A UK-based campaigning organization has lambasted the British government for its huge arms sales to Saudi Arabia amid the kingdom’s aggression against war-torn Yemen, saying London is “putting profit before Yemeni lives.”
Campaign Against Arms Trade, an advocacy organization working towards the abolition of the international arms trade, made the assertion on Tuesday after reports revealed that British officials have authorized almost two billion dollars of arms sales to Saudi Arabia since the UK resumed its unrestricted weapon exports to the kingdom last July.
Reports said £1.36bn out of the total £1.39bn worth of arms exports authorized by the UK authorities were bombs and missiles.
The UK-based organization said the amount of exports shows how far the arms sales were dependent on the ongoing six-year war on Yemen, in which thousands of civilians, including women and children, have been killed.
The campaigners also said the figures highlighted the discrepancy between the UK and the US, which under newly-elected President Joe Biden halted similar arms sales to Riyadh last week.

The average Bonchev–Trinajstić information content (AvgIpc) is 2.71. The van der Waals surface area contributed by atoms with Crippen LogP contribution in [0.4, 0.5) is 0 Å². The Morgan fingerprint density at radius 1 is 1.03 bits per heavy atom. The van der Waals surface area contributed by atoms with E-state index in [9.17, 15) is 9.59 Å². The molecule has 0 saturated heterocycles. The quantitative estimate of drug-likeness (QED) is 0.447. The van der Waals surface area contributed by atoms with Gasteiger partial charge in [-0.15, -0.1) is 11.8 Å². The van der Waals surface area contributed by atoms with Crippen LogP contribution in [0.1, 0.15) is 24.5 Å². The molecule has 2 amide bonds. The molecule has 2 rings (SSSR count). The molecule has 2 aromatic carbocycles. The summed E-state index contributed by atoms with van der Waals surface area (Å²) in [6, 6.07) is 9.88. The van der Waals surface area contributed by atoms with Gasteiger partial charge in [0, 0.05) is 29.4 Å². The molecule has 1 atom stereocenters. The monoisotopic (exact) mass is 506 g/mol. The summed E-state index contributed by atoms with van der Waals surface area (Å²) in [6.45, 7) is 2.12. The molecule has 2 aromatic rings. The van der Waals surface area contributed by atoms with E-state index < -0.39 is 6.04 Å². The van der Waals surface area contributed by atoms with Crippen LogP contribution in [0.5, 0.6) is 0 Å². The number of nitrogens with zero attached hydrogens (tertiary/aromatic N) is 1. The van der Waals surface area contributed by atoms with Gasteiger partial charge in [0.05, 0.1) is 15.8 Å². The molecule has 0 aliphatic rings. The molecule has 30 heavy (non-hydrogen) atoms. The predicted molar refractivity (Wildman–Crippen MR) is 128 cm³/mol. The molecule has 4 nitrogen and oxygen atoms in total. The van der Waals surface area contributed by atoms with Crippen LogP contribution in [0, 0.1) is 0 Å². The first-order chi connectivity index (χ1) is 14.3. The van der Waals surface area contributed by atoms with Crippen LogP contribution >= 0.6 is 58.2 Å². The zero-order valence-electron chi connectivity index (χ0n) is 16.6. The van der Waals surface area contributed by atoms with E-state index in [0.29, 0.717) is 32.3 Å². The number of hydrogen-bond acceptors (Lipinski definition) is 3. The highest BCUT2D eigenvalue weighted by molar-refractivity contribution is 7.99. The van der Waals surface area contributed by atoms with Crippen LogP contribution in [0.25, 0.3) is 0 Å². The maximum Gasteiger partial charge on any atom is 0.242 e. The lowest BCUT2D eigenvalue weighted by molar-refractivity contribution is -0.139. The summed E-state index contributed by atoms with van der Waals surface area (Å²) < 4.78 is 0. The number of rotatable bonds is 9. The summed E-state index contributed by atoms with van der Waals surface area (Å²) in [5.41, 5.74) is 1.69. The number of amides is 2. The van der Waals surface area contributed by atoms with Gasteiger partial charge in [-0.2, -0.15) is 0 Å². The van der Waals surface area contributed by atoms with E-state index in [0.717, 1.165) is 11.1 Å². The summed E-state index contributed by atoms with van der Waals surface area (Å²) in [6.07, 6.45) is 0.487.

Sarah Waldron, a spokesperson for the campaign group, said the data once again illustrated “the UK government’s determination to keep supplying arms at any cost.”
Waldron also underlined that the UK could be responsible for “continuing to fuel the war” while the Biden administration had agreed to curb arms sales.
The UK government insisted on Monday that it would not follow suit despite pressure from campaigning organizations, with Junior Foreign Office Minister James Cleverly saying Biden’s decision was solely a matter for Washington.
“The UK takes its own arms export responsibilities very seriously, and we continue to assess all arms export licenses in accordance with strict licensing criteria,” the minister told MPs in an emergency debate.
Backed by the US, the UK and other Western states, Saudi regime and a coalition of its allies have been engaged in a military against Yemen since early 2015 with the aim of reinstalling a Riyadh-friendly government there.
The campaign has failed to achieve its goals, thanks to the resistance put up by the Yemeni army and allied popular groups, but it has left the poorest Arabian Peninsula state mired in the “world’s worst humanitarian crisis,” as the United Nations put it.
According to the latest figure provided by the UN in December 2020, that war has claimed over 233,000 lives so far. The campaign of aggression has also left millions of Yemenis on the brink of famine and wreaked havoc on the country’s civilian infrastructure, including hospitals and schools.